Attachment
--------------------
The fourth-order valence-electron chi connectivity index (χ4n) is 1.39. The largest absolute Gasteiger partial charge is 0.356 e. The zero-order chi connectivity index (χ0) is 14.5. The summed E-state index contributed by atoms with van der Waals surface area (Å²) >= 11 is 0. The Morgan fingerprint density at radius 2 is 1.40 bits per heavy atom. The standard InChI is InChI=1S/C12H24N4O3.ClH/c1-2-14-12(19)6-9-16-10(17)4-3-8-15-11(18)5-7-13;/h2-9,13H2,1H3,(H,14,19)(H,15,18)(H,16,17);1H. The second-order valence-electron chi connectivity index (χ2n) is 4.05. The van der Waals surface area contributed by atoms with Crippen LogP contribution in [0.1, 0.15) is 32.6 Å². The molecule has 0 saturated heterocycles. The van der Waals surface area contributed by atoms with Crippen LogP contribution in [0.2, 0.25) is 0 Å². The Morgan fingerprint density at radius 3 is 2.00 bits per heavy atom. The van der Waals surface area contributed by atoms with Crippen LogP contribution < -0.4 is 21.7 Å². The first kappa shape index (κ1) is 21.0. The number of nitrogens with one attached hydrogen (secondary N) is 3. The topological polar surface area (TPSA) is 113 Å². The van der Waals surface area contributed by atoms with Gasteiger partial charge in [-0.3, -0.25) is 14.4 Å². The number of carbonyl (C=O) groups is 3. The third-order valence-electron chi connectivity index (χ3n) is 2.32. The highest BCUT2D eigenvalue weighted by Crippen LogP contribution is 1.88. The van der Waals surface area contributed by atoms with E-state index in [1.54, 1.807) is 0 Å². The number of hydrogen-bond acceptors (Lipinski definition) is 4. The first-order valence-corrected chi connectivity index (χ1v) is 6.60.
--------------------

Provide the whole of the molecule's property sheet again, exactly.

The fourth-order valence-electron chi connectivity index (χ4n) is 1.39. The largest absolute Gasteiger partial charge is 0.356 e. The zero-order chi connectivity index (χ0) is 14.5. The summed E-state index contributed by atoms with van der Waals surface area (Å²) >= 11 is 0. The Morgan fingerprint density at radius 2 is 1.40 bits per heavy atom. The standard InChI is InChI=1S/C12H24N4O3.ClH/c1-2-14-12(19)6-9-16-10(17)4-3-8-15-11(18)5-7-13;/h2-9,13H2,1H3,(H,14,19)(H,15,18)(H,16,17);1H. The second-order valence-electron chi connectivity index (χ2n) is 4.05. The van der Waals surface area contributed by atoms with Crippen LogP contribution in [0.1, 0.15) is 32.6 Å². The molecule has 0 saturated heterocycles. The van der Waals surface area contributed by atoms with Crippen LogP contribution in [0.2, 0.25) is 0 Å². The Morgan fingerprint density at radius 3 is 2.00 bits per heavy atom. The van der Waals surface area contributed by atoms with Crippen LogP contribution < -0.4 is 21.7 Å². The first kappa shape index (κ1) is 21.0. The number of nitrogens with one attached hydrogen (secondary N) is 3. The topological polar surface area (TPSA) is 113 Å². The van der Waals surface area contributed by atoms with Gasteiger partial charge in [-0.3, -0.25) is 14.4 Å². The number of carbonyl (C=O) groups is 3. The third-order valence-electron chi connectivity index (χ3n) is 2.32. The highest BCUT2D eigenvalue weighted by Crippen LogP contribution is 1.88. The van der Waals surface area contributed by atoms with E-state index in [1.54, 1.807) is 0 Å². The number of hydrogen-bond acceptors (Lipinski definition) is 4. The first-order valence-corrected chi connectivity index (χ1v) is 6.60.